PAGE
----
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Extended Adolescence and Higher Education

  1. Sep 9, 2008 #1
    Extended Adolescence and Higher Education

    Virtually all of our political leaders have a college or university education. Many of our political leaders have an Ivy League education which often means six years of higher education; four years getting some kind of undergraduate degree followed by two years for an MBA.

    Often the student receiving a higher education does so while being supported by his or her parents. This means that often adolescence extends beyond the mid-twenties.

    In other words many of our political and industrial leaders have had a much extended adolescence.

    I would say that a child lives from birth through adolescence in a state highly dictated by the pleasure-principle and accepts the reality-principle as the sign of maturity. Extended adolescence means that many individuals do not become mature adults until well into their twenties.

    Can a culture survive such a situation?
  2. jcsd
  3. Sep 9, 2008 #2
    Of course. It has. It does.
  4. Sep 9, 2008 #3


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    There are several false premises here that make the question pointless. First, an Ivy League education refers to the universities one attends, not that one is getting an MBA. There is no reason to expect those attending the Ivy Leagues spend more time in college than someone attending any other university or college.

    Second, do you have any support for the claim that many of our political leaders have MBA's?

    Third, while students may be financially supported by their parents when receiving a higher education, this is not true of all students obtaining a higher education. You have also not shown that this is causative of any form of extended adolescence. Financial assistance does not mean lack of maturity or independence in other areas.

    Also, along the lines of that third point, university educations do not extend beyond about 21 yrs of age, unless one has started their education as a more mature adult, which would negate claims of extended adolescence into the mid-20s. Graduate school may extend the duration of one's education, but graduate students are typically not dependent upon parents for financial assistance and are fairly mature, hard-working individuals.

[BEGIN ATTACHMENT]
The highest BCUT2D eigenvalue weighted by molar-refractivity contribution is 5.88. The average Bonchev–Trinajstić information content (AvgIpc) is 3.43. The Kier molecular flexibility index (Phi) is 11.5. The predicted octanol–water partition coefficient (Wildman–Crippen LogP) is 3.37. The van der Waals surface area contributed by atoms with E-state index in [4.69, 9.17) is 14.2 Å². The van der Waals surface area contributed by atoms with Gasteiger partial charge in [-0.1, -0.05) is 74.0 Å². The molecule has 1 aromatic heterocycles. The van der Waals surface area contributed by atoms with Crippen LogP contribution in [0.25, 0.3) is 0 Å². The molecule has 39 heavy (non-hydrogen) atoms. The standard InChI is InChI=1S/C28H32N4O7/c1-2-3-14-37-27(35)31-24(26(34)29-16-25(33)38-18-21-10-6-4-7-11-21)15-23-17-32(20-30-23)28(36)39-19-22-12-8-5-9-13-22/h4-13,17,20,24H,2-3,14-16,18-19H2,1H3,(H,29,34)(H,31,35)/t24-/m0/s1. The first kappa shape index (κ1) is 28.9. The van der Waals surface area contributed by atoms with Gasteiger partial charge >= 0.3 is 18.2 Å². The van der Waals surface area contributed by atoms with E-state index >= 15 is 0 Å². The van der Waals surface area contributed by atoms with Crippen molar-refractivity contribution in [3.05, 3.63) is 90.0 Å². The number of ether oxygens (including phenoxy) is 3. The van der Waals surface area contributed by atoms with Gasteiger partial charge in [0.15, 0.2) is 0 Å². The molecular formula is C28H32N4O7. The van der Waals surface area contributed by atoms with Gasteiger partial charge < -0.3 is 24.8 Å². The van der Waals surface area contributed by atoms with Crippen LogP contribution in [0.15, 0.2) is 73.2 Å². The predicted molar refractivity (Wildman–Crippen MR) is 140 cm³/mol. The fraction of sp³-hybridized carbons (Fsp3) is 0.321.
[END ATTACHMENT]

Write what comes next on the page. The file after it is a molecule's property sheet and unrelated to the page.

You then added in industrial leaders without any prior mention of industrial leaders. So, your premises do not support any addition of that group of individuals into the argument.

    You have not defined "pleasure-principle" or "reality-principle." Is reality somehow distinct from pleasure? If that is your argument, make it clear.
  5. Sep 10, 2008 #4

    Quickie from wiki

    "The pleasure principle is a psychoanalytic concept originated by Sigmund Freud that continuously drives one to seek pleasure and to avoid pain.

    Its counterpart is the reality principle which defers that gratification when necessary. The id follows the pleasure principle and rules early life, but as one matures, one begins to learn the need sometimes to endure pain and to defer gratification because of the exigencies and obstacles of reality. In Freud's words, "an ego thus educated has become reasonable; it no longer lets itself be governed by the pleasure principle, but obeys the reality principle, which also at bottom seeks to obtain pleasure, but pleasure which is assured through taking account of reality, even though it is pleasure postponed and diminished"."

    I do not know how many political leaders have MBAs but I do know that George W Bush does.

    I suspect that those who obtain an undergraduate degree are generally far beyond 21 when they do so.
  6. Sep 10, 2008 #5

    Math Is Hard

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    Postponing of becoming a mature, responsible adult can go on indefinitely, whether a person lives with parents or not. Freudian theories are interesting, but they are something like phlogiston in the context of of modern psychology.
  7. Sep 10, 2008 #6
    http://www.newsweek.com/id/156372/page/1 [Broken]

    "What used to be regressive weekends are now whole years in the lives of some guys," Kimmel tells NEWSWEEK. In almost 400 interviews with mainly white, college-educated twentysomethings, he found that the lockstep march to manhood is often interrupted by a debauched and decadelong odyssey, in which youths buddy together in search of new ways to feel like men. Actually, it's more like all the old ways—drinking, smoking, kidding, carousing—turned up a notch in a world where adolescent demonstrations of manhood have replaced the real thing: responsibility. Kimmel's testosterone tract adds to a forest of recent research into protracted adolescents (or "thresholders" and "kidults," as they've also been dubbed) and the reluctance of today's guys to don their fathers' robes—and commitments. They "see grown-up life as such a loss," says Kimmel, explaining why so many guys are content to sit out their 20s in duct-taped beanbag chairs. The trouble is that the very thing they're running from may be the thing they need.
    Last edited by a moderator: May 3, 2017
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